I noticed an interesting thing on my blog the other day. My traffic dropped off a cliff.
I was getting 500 to 600 visitors a day, but suddenly I was getting 50-60. I couldn’t understand what happened. I tried to analyze the problem from a number of different angles, yet I couldn’t see anything wrong. I thought perhaps that my site had been hacked and infected with malware and so Google cut off traffic. But I scanned the server and couldn’t find any traces of malware. Eventually, I just gave up and chalked it up to the fact that I’d never understand the mystical algos of Google.
Then something happened. The traffic came back all of a sudden. And I understand why. I looked into the eyes of the search engine giant and I saw it’s inner workings for a brief moment.
When I first started posting on my blog, I was posting all the time. I was in between novels and so I really needed to keep my creative juices flowing. The blog became my outlet. However when I started on a new novel that chewed up all of my writing time and I stopped blogging consistently. Writing a novel tends to consume all of a writer’s brain, so you end up having a lost less time for blog and your posts trickle down to a crawl. And Google will make you pay for that? Why? I’m getting to that part.
I posted last week and after a few days I noticed my traffic shot back up again. Then I didn’t write anything my traffic dropped off. Voila. Google giveth and Google taketh away. I figured it out. How often you post really matters to Google. Frequency counts.
So we can all learn from this? Post more often and Google pays attention to you. Stop posting and Google stops caring too. It’s just the way of things. I don’t need to understand the math the PHDs came up with to make that happen. I just know it makes sense. If you have less to say, why is anyone listening?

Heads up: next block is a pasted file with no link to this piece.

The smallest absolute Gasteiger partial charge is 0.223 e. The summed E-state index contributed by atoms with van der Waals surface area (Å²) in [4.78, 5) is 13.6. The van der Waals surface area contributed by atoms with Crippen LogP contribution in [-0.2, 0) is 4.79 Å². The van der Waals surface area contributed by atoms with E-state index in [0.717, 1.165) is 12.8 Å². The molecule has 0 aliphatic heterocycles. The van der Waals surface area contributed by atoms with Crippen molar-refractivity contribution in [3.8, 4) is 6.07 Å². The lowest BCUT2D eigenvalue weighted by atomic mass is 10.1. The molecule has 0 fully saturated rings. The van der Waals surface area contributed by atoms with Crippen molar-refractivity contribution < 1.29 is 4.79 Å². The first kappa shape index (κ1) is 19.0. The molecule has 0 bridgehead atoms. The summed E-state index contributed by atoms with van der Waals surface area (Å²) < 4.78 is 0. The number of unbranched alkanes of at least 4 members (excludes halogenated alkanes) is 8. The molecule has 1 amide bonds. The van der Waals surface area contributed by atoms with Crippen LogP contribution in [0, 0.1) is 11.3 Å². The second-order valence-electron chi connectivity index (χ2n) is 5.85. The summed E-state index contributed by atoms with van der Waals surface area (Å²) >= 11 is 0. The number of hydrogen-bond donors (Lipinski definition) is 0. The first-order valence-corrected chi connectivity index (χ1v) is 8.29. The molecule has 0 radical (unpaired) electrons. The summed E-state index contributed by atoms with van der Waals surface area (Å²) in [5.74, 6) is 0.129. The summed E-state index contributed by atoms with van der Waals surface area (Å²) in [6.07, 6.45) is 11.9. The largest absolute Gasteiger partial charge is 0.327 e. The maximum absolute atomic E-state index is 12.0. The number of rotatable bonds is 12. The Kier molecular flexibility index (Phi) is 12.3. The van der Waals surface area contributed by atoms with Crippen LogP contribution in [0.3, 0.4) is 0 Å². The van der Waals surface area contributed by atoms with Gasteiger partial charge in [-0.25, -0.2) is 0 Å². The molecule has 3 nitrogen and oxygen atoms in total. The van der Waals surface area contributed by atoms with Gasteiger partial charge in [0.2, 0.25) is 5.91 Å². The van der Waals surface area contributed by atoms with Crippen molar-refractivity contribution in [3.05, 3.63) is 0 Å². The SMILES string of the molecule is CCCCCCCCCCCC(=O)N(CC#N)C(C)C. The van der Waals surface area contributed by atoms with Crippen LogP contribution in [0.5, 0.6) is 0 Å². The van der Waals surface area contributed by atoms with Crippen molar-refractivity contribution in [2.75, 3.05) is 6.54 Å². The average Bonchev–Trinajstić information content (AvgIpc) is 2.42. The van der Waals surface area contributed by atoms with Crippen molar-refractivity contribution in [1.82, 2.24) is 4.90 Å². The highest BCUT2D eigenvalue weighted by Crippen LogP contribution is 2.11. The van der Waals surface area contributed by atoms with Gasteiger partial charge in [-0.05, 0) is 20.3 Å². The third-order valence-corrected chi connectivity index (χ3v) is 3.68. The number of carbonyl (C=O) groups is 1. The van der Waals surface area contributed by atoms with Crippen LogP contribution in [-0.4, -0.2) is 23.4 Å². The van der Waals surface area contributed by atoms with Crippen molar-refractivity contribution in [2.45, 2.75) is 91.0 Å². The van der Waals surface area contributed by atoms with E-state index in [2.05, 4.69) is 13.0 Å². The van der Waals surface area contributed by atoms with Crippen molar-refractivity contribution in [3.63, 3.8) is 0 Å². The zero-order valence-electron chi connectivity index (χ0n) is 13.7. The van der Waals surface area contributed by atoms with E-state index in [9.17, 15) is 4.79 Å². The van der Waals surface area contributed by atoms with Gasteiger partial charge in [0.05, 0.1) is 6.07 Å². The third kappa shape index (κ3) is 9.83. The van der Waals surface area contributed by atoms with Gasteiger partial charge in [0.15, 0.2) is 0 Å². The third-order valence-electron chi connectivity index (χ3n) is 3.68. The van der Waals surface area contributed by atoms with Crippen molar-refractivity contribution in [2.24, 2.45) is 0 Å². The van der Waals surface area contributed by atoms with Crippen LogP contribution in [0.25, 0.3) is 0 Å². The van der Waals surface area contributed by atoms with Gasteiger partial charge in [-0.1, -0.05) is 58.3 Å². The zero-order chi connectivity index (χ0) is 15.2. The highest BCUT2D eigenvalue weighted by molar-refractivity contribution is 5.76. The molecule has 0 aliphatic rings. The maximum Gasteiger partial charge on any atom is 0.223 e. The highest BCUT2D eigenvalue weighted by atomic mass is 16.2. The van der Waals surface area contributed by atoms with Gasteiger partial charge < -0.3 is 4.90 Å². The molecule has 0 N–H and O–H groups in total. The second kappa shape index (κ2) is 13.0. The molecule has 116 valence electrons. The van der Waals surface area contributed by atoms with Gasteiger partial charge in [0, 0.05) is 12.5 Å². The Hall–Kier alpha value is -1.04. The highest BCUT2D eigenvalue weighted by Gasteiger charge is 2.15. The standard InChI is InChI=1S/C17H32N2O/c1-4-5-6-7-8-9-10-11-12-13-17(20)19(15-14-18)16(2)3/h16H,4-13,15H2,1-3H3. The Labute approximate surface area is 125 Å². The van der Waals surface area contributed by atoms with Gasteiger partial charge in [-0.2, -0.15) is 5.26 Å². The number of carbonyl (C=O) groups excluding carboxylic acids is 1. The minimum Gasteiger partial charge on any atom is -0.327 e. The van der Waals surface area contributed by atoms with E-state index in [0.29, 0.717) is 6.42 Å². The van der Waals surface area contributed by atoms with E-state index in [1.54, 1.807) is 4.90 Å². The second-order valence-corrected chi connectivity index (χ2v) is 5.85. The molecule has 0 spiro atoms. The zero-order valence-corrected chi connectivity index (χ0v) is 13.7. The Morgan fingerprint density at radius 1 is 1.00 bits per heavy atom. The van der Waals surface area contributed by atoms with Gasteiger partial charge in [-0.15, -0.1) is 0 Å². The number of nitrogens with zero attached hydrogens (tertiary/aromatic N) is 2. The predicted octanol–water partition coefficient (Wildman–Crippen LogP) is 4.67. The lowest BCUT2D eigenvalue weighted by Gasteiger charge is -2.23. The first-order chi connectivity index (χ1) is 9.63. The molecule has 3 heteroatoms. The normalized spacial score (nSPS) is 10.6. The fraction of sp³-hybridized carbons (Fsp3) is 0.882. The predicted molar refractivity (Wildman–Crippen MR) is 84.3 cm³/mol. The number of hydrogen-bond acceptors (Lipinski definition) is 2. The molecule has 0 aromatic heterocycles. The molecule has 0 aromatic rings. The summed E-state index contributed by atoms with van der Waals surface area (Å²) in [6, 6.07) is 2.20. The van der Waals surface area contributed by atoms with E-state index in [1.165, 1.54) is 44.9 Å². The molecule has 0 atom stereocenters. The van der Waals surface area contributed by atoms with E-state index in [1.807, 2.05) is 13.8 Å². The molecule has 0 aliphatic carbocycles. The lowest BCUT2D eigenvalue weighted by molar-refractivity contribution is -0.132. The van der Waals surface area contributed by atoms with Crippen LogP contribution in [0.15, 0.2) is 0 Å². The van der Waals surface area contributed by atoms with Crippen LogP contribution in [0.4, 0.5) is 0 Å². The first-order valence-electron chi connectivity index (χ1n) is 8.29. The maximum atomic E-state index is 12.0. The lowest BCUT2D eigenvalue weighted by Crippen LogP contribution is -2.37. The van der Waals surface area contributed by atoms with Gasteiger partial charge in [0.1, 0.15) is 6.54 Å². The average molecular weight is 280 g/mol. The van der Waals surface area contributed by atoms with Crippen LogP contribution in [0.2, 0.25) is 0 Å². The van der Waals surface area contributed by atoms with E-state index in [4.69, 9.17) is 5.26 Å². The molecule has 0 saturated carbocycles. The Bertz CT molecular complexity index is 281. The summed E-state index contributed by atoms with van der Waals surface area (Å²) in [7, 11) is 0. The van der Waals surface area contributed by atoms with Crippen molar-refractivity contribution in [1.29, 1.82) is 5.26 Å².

I’m sure seasoned professionals in marketing know that more posts are essential, but most of us don’t have a job that requires us to know that. Well, not so fast. If you are a modern writer it means you better know how to market your stuff online. If you don’t you’re going to end up buried fast by writers who may not be as good but who sure as hell know how to market and sell books. So which would you rather be, the misunderstood starving artist or the artist who sells things? Unless you’re still a young artist, you’ve probably come to the conclusion that getting paid for your art is not only good, it’s essential.
Take care of your Platform and Google will take care of you. Well Big G, I just posted again. Please return my traffic to its proper place.